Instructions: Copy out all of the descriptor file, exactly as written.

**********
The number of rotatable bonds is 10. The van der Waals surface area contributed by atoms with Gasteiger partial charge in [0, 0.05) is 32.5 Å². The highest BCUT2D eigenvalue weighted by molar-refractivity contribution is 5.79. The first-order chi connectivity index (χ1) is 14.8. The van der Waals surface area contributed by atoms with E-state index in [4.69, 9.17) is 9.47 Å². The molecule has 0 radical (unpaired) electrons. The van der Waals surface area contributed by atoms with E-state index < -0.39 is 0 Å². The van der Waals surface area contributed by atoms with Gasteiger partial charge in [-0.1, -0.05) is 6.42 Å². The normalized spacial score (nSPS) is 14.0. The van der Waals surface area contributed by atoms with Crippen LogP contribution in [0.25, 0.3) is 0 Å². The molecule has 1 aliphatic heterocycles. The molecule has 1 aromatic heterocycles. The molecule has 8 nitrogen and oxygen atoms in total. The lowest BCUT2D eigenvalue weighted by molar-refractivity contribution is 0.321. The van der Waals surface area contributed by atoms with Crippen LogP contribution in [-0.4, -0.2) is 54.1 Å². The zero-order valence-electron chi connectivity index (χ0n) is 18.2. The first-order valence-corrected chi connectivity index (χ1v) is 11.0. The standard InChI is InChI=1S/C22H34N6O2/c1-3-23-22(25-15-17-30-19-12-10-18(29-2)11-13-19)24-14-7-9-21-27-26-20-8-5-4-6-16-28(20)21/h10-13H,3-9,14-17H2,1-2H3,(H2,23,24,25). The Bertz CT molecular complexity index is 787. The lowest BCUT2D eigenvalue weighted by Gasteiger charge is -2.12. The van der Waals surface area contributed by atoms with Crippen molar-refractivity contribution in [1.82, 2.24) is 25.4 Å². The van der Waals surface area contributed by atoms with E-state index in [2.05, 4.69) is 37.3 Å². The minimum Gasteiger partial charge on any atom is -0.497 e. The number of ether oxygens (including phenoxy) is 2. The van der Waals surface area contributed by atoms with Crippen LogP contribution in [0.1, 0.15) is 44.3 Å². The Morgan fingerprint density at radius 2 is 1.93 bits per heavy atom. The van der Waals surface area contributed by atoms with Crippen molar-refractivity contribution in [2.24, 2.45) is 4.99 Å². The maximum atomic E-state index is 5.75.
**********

The number of rotatable bonds is 10. The van der Waals surface area contributed by atoms with Gasteiger partial charge in [0, 0.05) is 32.5 Å². The highest BCUT2D eigenvalue weighted by molar-refractivity contribution is 5.79. The first-order chi connectivity index (χ1) is 14.8. The van der Waals surface area contributed by atoms with E-state index in [4.69, 9.17) is 9.47 Å². The molecule has 0 radical (unpaired) electrons. The van der Waals surface area contributed by atoms with E-state index < -0.39 is 0 Å². The van der Waals surface area contributed by atoms with Gasteiger partial charge in [-0.1, -0.05) is 6.42 Å². The normalized spacial score (nSPS) is 14.0. The van der Waals surface area contributed by atoms with Crippen LogP contribution in [0.25, 0.3) is 0 Å². The molecule has 1 aliphatic heterocycles. The molecule has 1 aromatic heterocycles. The molecule has 8 nitrogen and oxygen atoms in total. The lowest BCUT2D eigenvalue weighted by molar-refractivity contribution is 0.321. The van der Waals surface area contributed by atoms with Crippen LogP contribution in [-0.4, -0.2) is 54.1 Å². The zero-order valence-electron chi connectivity index (χ0n) is 18.2. The first-order valence-corrected chi connectivity index (χ1v) is 11.0. The standard InChI is InChI=1S/C22H34N6O2/c1-3-23-22(25-15-17-30-19-12-10-18(29-2)11-13-19)24-14-7-9-21-27-26-20-8-5-4-6-16-28(20)21/h10-13H,3-9,14-17H2,1-2H3,(H2,23,24,25). The Bertz CT molecular complexity index is 787. The lowest BCUT2D eigenvalue weighted by Gasteiger charge is -2.12. The van der Waals surface area contributed by atoms with Crippen molar-refractivity contribution in [1.82, 2.24) is 25.4 Å². The van der Waals surface area contributed by atoms with E-state index in [2.05, 4.69) is 37.3 Å². The minimum Gasteiger partial charge on any atom is -0.497 e. The number of ether oxygens (including phenoxy) is 2. The van der Waals surface area contributed by atoms with Crippen LogP contribution in [0.1, 0.15) is 44.3 Å². The Morgan fingerprint density at radius 2 is 1.93 bits per heavy atom. The van der Waals surface area contributed by atoms with Crippen molar-refractivity contribution in [2.24, 2.45) is 4.99 Å². The maximum atomic E-state index is 5.75.